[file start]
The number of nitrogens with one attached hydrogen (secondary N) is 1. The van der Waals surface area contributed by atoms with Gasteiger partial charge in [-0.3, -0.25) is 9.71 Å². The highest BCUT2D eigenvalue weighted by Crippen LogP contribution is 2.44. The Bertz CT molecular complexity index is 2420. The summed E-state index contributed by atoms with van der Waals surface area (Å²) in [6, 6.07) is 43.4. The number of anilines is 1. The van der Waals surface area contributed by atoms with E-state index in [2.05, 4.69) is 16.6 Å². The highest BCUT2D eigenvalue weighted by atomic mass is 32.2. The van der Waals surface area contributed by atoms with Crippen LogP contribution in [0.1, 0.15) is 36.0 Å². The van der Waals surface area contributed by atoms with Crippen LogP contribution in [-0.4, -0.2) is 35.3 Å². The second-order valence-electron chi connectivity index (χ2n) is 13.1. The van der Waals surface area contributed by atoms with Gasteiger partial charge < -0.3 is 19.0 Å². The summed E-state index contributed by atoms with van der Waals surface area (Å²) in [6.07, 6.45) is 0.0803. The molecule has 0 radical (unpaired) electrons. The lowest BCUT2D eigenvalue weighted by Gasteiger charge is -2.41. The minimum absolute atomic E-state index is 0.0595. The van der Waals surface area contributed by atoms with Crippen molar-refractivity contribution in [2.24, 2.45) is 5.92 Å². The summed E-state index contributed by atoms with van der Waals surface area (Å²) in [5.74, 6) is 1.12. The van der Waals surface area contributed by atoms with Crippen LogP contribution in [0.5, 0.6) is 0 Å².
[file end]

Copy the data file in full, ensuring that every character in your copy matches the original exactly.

The number of nitrogens with one attached hydrogen (secondary N) is 1. The van der Waals surface area contributed by atoms with Gasteiger partial charge in [-0.3, -0.25) is 9.71 Å². The highest BCUT2D eigenvalue weighted by Crippen LogP contribution is 2.44. The Bertz CT molecular complexity index is 2420. The summed E-state index contributed by atoms with van der Waals surface area (Å²) in [6, 6.07) is 43.4. The number of anilines is 1. The van der Waals surface area contributed by atoms with E-state index in [2.05, 4.69) is 16.6 Å². The highest BCUT2D eigenvalue weighted by atomic mass is 32.2. The van der Waals surface area contributed by atoms with Crippen LogP contribution in [0.1, 0.15) is 36.0 Å². The van der Waals surface area contributed by atoms with Crippen LogP contribution in [-0.4, -0.2) is 35.3 Å². The second-order valence-electron chi connectivity index (χ2n) is 13.1. The van der Waals surface area contributed by atoms with Gasteiger partial charge < -0.3 is 19.0 Å². The summed E-state index contributed by atoms with van der Waals surface area (Å²) in [6.07, 6.45) is 0.0803. The molecule has 0 radical (unpaired) electrons. The lowest BCUT2D eigenvalue weighted by Gasteiger charge is -2.41. The minimum absolute atomic E-state index is 0.0595. The van der Waals surface area contributed by atoms with Crippen molar-refractivity contribution in [2.24, 2.45) is 5.92 Å². The summed E-state index contributed by atoms with van der Waals surface area (Å²) in [5.74, 6) is 1.12. The van der Waals surface area contributed by atoms with Crippen LogP contribution in [0.5, 0.6) is 0 Å².